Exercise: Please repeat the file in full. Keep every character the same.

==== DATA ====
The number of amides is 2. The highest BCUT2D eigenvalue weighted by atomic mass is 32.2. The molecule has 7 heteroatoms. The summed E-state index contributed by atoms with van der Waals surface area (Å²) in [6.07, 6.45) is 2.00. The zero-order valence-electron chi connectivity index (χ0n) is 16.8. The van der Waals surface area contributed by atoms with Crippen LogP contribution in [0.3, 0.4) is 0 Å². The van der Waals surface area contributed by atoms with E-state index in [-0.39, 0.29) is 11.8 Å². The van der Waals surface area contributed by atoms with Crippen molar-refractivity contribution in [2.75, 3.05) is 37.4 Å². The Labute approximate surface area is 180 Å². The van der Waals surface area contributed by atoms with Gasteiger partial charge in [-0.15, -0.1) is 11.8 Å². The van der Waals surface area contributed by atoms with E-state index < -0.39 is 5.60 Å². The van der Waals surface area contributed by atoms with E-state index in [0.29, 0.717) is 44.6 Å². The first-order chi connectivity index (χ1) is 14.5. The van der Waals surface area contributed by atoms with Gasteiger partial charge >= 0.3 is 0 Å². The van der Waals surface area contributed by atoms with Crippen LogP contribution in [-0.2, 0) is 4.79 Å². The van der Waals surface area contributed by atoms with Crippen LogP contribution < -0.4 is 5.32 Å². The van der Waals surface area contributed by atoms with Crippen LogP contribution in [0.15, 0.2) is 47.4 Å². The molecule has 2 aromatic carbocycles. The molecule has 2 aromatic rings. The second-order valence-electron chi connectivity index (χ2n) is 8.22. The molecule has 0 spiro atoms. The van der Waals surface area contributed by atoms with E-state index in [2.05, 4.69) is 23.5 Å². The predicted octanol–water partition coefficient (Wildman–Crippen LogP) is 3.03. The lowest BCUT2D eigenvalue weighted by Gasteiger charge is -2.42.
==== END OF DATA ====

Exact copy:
The number of amides is 2. The highest BCUT2D eigenvalue weighted by atomic mass is 32.2. The molecule has 7 heteroatoms. The summed E-state index contributed by atoms with van der Waals surface area (Å²) in [6.07, 6.45) is 2.00. The zero-order valence-electron chi connectivity index (χ0n) is 16.8. The van der Waals surface area contributed by atoms with Crippen LogP contribution in [0.3, 0.4) is 0 Å². The van der Waals surface area contributed by atoms with E-state index in [-0.39, 0.29) is 11.8 Å². The van der Waals surface area contributed by atoms with Crippen molar-refractivity contribution in [2.75, 3.05) is 37.4 Å². The Labute approximate surface area is 180 Å². The van der Waals surface area contributed by atoms with Gasteiger partial charge in [-0.15, -0.1) is 11.8 Å². The van der Waals surface area contributed by atoms with E-state index < -0.39 is 5.60 Å². The van der Waals surface area contributed by atoms with E-state index in [0.29, 0.717) is 44.6 Å². The first-order chi connectivity index (χ1) is 14.5. The van der Waals surface area contributed by atoms with Gasteiger partial charge >= 0.3 is 0 Å². The van der Waals surface area contributed by atoms with Crippen LogP contribution in [-0.2, 0) is 4.79 Å². The van der Waals surface area contributed by atoms with Crippen LogP contribution < -0.4 is 5.32 Å². The van der Waals surface area contributed by atoms with Crippen LogP contribution in [0.15, 0.2) is 47.4 Å². The molecule has 2 aromatic carbocycles. The molecule has 2 aromatic rings. The second-order valence-electron chi connectivity index (χ2n) is 8.22. The molecule has 0 spiro atoms. The van der Waals surface area contributed by atoms with E-state index in [2.05, 4.69) is 23.5 Å². The predicted octanol–water partition coefficient (Wildman–Crippen LogP) is 3.03. The lowest BCUT2D eigenvalue weighted by Gasteiger charge is -2.42.